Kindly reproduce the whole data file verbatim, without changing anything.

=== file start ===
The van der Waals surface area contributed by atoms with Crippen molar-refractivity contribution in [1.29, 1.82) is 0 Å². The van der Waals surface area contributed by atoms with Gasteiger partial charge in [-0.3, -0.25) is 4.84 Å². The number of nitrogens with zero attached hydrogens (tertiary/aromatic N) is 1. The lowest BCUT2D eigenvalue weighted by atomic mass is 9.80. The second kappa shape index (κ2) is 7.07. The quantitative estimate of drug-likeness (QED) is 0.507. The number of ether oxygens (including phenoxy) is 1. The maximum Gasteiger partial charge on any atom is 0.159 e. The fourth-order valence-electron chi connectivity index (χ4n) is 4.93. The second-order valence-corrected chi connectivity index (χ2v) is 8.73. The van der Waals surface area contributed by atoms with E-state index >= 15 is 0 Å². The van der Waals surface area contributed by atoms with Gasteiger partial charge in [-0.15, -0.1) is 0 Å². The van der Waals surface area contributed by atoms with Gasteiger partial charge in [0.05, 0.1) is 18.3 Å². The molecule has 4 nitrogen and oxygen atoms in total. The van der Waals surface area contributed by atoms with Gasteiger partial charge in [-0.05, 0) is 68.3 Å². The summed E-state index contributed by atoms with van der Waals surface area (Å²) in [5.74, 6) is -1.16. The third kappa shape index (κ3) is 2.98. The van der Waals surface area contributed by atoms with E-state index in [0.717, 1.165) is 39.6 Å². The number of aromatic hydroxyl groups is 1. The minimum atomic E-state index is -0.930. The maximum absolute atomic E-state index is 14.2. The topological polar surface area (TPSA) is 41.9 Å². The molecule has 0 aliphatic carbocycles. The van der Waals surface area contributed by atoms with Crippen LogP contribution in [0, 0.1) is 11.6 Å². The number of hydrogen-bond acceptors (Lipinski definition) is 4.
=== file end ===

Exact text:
The van der Waals surface area contributed by atoms with Crippen molar-refractivity contribution in [1.29, 1.82) is 0 Å². The van der Waals surface area contributed by atoms with Gasteiger partial charge in [-0.3, -0.25) is 4.84 Å². The number of nitrogens with zero attached hydrogens (tertiary/aromatic N) is 1. The lowest BCUT2D eigenvalue weighted by atomic mass is 9.80. The second kappa shape index (κ2) is 7.07. The quantitative estimate of drug-likeness (QED) is 0.507. The number of ether oxygens (including phenoxy) is 1. The maximum Gasteiger partial charge on any atom is 0.159 e. The fourth-order valence-electron chi connectivity index (χ4n) is 4.93. The second-order valence-corrected chi connectivity index (χ2v) is 8.73. The van der Waals surface area contributed by atoms with E-state index >= 15 is 0 Å². The van der Waals surface area contributed by atoms with Gasteiger partial charge in [-0.15, -0.1) is 0 Å². The van der Waals surface area contributed by atoms with Gasteiger partial charge in [0.05, 0.1) is 18.3 Å². The molecule has 4 nitrogen and oxygen atoms in total. The van der Waals surface area contributed by atoms with Gasteiger partial charge in [-0.05, 0) is 68.3 Å². The summed E-state index contributed by atoms with van der Waals surface area (Å²) in [5.74, 6) is -1.16. The third kappa shape index (κ3) is 2.98. The van der Waals surface area contributed by atoms with E-state index in [0.717, 1.165) is 39.6 Å². The number of aromatic hydroxyl groups is 1. The minimum atomic E-state index is -0.930. The maximum absolute atomic E-state index is 14.2. The topological polar surface area (TPSA) is 41.9 Å². The molecule has 0 aliphatic carbocycles. The van der Waals surface area contributed by atoms with Crippen LogP contribution in [0, 0.1) is 11.6 Å². The number of hydrogen-bond acceptors (Lipinski definition) is 4.